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Posted in Uncategorized | 1 Comment

Programmatically adding a child activity from the activity designer

A child activity can be added to a composite activity using the composite activity’s designer object using the following method
 
CompositeActivityDesigner.InsertActivities
 
This is useful when you have to add a specific child or a bunch of children based on an designer verb, (  e.g. using context menu).

Posted in Uncategorized | 2 Comments

How to determine if a given composite activity is a custom activity

When walking the workflow’s activity tree, you’ll encounter all the child activities of composite activities including, the children that were dropped into activity.xoml or activity.cs of  the composite activity. If you ever need to find just  the activities dropped into the current workflow, and not the ones indireclty in the tree throgu the custom activities, here is what you can do.
 
Ignore an activity if somewhere in its path to the root exists a composite such that, an instance of that composite activity type when created using activator create instance ,has child activities in it already.
Posted in Windows Workflow Foundation | 11 Comments

Yod’m 3D

A very nice virtual desktop manager for Windows.
Posted in Computers and Internet | Leave a comment

Rehosted Workflow designer and State machine designer layout

If you wondered why all your states were stacked on each other when rehosting the workflow designer, here is what you need to do.

The workflow designer saves the layout information in a .layout file corresponding to the workflow file. ( StateMachineWorkflow1.xoml or StateMachineWorkflow1.cs will have a StateMachineWorkflow1.layout generated by the VS workflow designer).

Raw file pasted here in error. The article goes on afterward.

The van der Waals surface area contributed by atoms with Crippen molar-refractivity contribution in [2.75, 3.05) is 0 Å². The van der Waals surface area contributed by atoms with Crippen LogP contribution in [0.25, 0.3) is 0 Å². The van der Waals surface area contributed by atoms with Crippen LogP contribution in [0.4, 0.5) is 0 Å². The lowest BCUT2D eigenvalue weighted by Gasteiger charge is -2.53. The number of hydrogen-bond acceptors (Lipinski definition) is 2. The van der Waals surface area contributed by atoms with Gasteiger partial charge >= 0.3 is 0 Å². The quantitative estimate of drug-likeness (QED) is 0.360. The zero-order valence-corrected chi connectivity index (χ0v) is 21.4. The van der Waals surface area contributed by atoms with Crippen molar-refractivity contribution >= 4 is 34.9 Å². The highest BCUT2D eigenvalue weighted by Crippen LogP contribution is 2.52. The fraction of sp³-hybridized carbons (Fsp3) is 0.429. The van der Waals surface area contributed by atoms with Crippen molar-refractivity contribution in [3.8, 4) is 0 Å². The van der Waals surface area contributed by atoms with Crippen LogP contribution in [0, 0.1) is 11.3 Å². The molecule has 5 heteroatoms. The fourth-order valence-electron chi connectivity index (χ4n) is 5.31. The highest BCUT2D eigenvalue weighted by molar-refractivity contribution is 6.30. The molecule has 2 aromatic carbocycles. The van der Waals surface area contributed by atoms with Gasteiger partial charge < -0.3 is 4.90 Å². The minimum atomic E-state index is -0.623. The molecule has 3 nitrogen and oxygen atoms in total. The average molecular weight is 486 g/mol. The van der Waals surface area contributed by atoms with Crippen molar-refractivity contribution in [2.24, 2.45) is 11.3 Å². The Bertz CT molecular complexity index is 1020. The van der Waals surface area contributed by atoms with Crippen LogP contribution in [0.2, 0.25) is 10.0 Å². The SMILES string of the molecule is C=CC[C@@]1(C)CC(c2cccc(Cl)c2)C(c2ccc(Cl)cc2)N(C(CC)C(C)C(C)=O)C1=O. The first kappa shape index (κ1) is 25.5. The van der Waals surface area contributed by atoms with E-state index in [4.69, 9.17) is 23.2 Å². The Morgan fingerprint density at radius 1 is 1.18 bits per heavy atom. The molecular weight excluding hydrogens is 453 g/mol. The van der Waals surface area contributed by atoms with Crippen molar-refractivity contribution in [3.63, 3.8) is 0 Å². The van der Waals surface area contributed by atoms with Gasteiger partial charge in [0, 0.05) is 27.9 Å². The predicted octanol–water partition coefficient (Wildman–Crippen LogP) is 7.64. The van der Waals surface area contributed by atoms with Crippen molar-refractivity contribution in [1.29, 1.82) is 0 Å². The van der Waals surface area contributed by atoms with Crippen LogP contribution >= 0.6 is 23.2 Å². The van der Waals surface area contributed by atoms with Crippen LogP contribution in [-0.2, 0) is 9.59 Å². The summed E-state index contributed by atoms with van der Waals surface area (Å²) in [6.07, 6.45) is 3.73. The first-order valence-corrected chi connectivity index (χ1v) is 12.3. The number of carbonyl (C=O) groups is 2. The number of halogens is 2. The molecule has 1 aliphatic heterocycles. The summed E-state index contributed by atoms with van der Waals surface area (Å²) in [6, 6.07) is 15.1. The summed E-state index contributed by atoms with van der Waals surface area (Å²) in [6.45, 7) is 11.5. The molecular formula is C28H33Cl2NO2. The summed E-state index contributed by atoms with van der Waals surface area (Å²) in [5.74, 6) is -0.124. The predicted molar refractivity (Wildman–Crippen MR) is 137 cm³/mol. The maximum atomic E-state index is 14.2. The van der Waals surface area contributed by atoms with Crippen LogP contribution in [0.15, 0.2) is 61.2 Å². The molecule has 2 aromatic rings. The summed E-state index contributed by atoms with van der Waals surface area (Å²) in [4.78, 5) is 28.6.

When rehosting the state machine workflow, in your rehosting app, use a derived WorfklowDesignerLoader instead of the base and inside PerformLoad() call LoadDesignerLayout() and point the xml reader to your layout file.

LoadDesignerLayout(XmlReader layoutReader, out IList layoutLoadErrors)

alternatively if you are loading the workflow from a compiled assembly you could use this method

LoadDesignerLayoutFromResource(Type type, string manifestResourceName, out IList errors)

Posted in Uncategorized | 8 Comments

Winforms and non-STA Threads

Recently I came across a request for a workaround the STAThread problem from a customer. He wanted to show a Save file dialog from within a CallExternalMethod activity. Since this thread is owned by the workflow instance there is no way to set the apartment state of this thread to ApartmentState.STA. This snippet works around the problem. ( Although In general using block UI elements like this inside of workflows is not recommended)

string fileSavePath;
Thread newThread = new Thread(delegate()
{
          using (SaveFileDialog saveFileDialog = new SaveFileDialog())
          {
                 if (saveFileDialog.ShowDialog() == DialogResult.OK)
                 {
                           fileSavePath = saveFileDialog.FileName;